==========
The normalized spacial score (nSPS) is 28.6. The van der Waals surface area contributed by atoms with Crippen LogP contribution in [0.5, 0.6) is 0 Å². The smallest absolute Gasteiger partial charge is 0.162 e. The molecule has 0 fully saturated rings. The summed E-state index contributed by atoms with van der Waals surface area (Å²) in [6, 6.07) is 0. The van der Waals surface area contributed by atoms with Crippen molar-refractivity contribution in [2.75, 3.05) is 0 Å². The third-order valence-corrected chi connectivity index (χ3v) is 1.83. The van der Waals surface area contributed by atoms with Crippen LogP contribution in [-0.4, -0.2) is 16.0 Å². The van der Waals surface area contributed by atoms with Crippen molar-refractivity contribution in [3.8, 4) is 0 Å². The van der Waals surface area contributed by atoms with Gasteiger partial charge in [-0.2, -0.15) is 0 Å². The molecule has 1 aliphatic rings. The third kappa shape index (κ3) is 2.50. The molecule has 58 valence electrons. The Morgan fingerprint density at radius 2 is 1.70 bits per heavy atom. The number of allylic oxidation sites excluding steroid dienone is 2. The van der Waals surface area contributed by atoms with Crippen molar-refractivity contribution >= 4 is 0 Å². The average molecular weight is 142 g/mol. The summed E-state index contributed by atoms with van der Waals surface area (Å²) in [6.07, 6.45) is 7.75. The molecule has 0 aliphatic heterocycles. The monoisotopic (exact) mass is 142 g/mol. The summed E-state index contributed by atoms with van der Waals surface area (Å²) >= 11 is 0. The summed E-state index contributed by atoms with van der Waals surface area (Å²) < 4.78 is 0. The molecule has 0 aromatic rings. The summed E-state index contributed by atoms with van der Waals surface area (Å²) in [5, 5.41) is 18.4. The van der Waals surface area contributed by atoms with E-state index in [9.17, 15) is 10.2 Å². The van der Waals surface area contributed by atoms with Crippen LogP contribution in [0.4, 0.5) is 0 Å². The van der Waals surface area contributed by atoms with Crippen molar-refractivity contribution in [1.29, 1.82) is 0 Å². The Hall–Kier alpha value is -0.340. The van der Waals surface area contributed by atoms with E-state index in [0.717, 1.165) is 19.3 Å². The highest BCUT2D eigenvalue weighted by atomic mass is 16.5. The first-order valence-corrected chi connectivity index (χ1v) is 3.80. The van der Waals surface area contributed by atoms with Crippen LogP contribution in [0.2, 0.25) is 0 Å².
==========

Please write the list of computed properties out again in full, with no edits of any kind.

The normalized spacial score (nSPS) is 28.6. The van der Waals surface area contributed by atoms with Crippen LogP contribution in [0.5, 0.6) is 0 Å². The smallest absolute Gasteiger partial charge is 0.162 e. The molecule has 0 fully saturated rings. The summed E-state index contributed by atoms with van der Waals surface area (Å²) in [6, 6.07) is 0. The van der Waals surface area contributed by atoms with Crippen molar-refractivity contribution in [2.75, 3.05) is 0 Å². The third-order valence-corrected chi connectivity index (χ3v) is 1.83. The van der Waals surface area contributed by atoms with Crippen LogP contribution in [-0.4, -0.2) is 16.0 Å². The van der Waals surface area contributed by atoms with Crippen molar-refractivity contribution in [3.8, 4) is 0 Å². The van der Waals surface area contributed by atoms with Gasteiger partial charge in [-0.2, -0.15) is 0 Å². The molecule has 1 aliphatic rings. The third kappa shape index (κ3) is 2.50. The molecule has 58 valence electrons. The Morgan fingerprint density at radius 2 is 1.70 bits per heavy atom. The number of allylic oxidation sites excluding steroid dienone is 2. The van der Waals surface area contributed by atoms with Crippen molar-refractivity contribution >= 4 is 0 Å². The average molecular weight is 142 g/mol. The summed E-state index contributed by atoms with van der Waals surface area (Å²) in [6.07, 6.45) is 7.75. The molecule has 0 aliphatic heterocycles. The monoisotopic (exact) mass is 142 g/mol. The summed E-state index contributed by atoms with van der Waals surface area (Å²) >= 11 is 0. The summed E-state index contributed by atoms with van der Waals surface area (Å²) < 4.78 is 0. The molecule has 0 aromatic rings. The summed E-state index contributed by atoms with van der Waals surface area (Å²) in [5, 5.41) is 18.4. The van der Waals surface area contributed by atoms with E-state index in [9.17, 15) is 10.2 Å². The van der Waals surface area contributed by atoms with Crippen LogP contribution in [0.4, 0.5) is 0 Å². The van der Waals surface area contributed by atoms with Crippen molar-refractivity contribution in [1.29, 1.82) is 0 Å². The Hall–Kier alpha value is -0.340. The van der Waals surface area contributed by atoms with E-state index in [0.717, 1.165) is 19.3 Å². The highest BCUT2D eigenvalue weighted by atomic mass is 16.5. The first-order valence-corrected chi connectivity index (χ1v) is 3.80. The van der Waals surface area contributed by atoms with Crippen LogP contribution in [0.2, 0.25) is 0 Å².